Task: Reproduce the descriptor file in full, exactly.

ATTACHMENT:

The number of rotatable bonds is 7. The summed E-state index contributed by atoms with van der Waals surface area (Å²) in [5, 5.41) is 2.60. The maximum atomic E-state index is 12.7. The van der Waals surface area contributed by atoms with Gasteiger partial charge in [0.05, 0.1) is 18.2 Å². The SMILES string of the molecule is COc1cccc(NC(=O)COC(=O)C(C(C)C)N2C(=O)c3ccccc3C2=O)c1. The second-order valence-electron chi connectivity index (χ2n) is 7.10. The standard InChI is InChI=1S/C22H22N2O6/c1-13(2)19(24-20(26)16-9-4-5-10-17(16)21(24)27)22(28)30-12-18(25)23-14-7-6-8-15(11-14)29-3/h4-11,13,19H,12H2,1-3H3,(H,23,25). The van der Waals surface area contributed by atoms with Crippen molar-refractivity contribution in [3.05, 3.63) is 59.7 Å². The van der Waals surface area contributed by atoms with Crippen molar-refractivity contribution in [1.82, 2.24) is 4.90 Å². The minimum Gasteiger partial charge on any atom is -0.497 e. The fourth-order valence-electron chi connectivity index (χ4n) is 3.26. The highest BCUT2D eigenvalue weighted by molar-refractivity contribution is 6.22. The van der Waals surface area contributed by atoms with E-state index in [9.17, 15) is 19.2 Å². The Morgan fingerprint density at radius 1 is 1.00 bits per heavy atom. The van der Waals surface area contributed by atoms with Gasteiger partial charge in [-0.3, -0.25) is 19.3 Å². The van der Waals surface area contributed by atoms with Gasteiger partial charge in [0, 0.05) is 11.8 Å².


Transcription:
The number of rotatable bonds is 7. The summed E-state index contributed by atoms with van der Waals surface area (Å²) in [5, 5.41) is 2.60. The maximum atomic E-state index is 12.7. The van der Waals surface area contributed by atoms with Gasteiger partial charge in [0.05, 0.1) is 18.2 Å². The SMILES string of the molecule is COc1cccc(NC(=O)COC(=O)C(C(C)C)N2C(=O)c3ccccc3C2=O)c1. The second-order valence-electron chi connectivity index (χ2n) is 7.10. The standard InChI is InChI=1S/C22H22N2O6/c1-13(2)19(24-20(26)16-9-4-5-10-17(16)21(24)27)22(28)30-12-18(25)23-14-7-6-8-15(11-14)29-3/h4-11,13,19H,12H2,1-3H3,(H,23,25). The van der Waals surface area contributed by atoms with Crippen molar-refractivity contribution in [3.05, 3.63) is 59.7 Å². The van der Waals surface area contributed by atoms with Crippen molar-refractivity contribution in [1.82, 2.24) is 4.90 Å². The minimum Gasteiger partial charge on any atom is -0.497 e. The fourth-order valence-electron chi connectivity index (χ4n) is 3.26. The highest BCUT2D eigenvalue weighted by molar-refractivity contribution is 6.22. The van der Waals surface area contributed by atoms with E-state index in [9.17, 15) is 19.2 Å². The Morgan fingerprint density at radius 1 is 1.00 bits per heavy atom. The van der Waals surface area contributed by atoms with Gasteiger partial charge in [-0.3, -0.25) is 19.3 Å². The van der Waals surface area contributed by atoms with Gasteiger partial charge in [0, 0.05) is 11.8 Å².